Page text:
« Continue Browsing

e-mail article Print     e-mail article E-mail

Don Davis, Forum News Service, Published March 22 2010

Congressional health bill expected to save Minnesota millions of dollars

ST. PAUL – The U.S. House-passed health care bill will bring millions of dollars to Minnesota, helping to balance the state budget.

Combined with another congressional bill, yet to pass, most of the expected cuts to Minnesota health and human services programs will not be needed, said Rep. Tom Huntley, DFL-Duluth.

“Finally, the U.S. is going to join the rest of the industrial world and have universal health coverage,” said Huntley, the House health-care leader.

Huntley said the most immediate impact of the much-awaited Sunday night congressional vote will be a new negotiation about the General Assistance Medical Care program.

Gov. Tim Pawlenty and lawmakers just agreed on a new GAMC bill that awaits a Minnesota House vote after senators already approved it. GAMC provides health care coverage to single Minnesotans earning less than $8,000 annually.

Huntley also said the state will be able to end the state-subsidized MinnesotaCare health insurance program in 2014, although not all Democrats agree.

The Duluth Democrat said the Sunday night bill will send Minnesota $330 million in the current two-year state budget, and another pending bill will send enough so that when health and human services program cuts are consider later, just $100 million of spending will need to be eliminated. Huntley had expected cuts of more than $700 million.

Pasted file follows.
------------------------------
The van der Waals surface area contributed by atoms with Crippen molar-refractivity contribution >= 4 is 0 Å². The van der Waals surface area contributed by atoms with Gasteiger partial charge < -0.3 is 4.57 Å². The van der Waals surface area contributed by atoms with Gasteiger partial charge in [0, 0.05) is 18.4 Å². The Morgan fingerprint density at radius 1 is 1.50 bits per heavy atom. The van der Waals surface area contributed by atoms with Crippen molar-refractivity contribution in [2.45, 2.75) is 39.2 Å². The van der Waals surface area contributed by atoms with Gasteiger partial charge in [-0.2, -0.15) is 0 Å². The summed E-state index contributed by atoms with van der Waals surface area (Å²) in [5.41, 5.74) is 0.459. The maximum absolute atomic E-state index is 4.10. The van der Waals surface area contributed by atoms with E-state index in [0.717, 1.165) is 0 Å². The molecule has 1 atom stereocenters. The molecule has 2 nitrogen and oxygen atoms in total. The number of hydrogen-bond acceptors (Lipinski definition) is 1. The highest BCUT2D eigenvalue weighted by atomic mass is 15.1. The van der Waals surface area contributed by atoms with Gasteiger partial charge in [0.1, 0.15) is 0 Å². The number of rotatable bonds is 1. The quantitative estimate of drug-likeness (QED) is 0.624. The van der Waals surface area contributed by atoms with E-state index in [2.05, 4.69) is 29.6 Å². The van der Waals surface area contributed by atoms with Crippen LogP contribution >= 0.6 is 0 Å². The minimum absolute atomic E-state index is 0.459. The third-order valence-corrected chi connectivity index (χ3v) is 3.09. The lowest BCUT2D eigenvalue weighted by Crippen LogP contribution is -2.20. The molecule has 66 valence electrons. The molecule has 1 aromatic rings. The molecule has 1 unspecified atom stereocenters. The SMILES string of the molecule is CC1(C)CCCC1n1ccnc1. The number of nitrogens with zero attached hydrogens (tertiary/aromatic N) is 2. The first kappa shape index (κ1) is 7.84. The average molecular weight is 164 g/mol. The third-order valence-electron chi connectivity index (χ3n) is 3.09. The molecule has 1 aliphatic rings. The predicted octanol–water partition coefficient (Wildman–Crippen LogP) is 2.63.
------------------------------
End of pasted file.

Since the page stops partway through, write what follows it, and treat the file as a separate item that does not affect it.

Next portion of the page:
While Huntley and most other Democrats were happy with the outcome, Republican Gov. Tim Pawlenty was not.

“Democrats rejected needed, common sense reforms in favor of an overreaching, extraordinarily expensive, government-centric plan that gives more and more control to an already bloated and bankrupt federal government,” Pawlenty said.

One Minnesota Democrat voted against the measure, U.S. Rep. Collin Peterson, who represents western Minnesota. He said his constituents want low-cost care without destroying the best parts of the American health system.

“If the bills we voted on tonight had measured up to these standards I would have supported them, but they did not,” Peterson said Sunday night. “In my judgment, while these bills deliver some good things they miss the mark on the most important things and will not deliver as promised.”

Davis reports for Forum

Communications Co.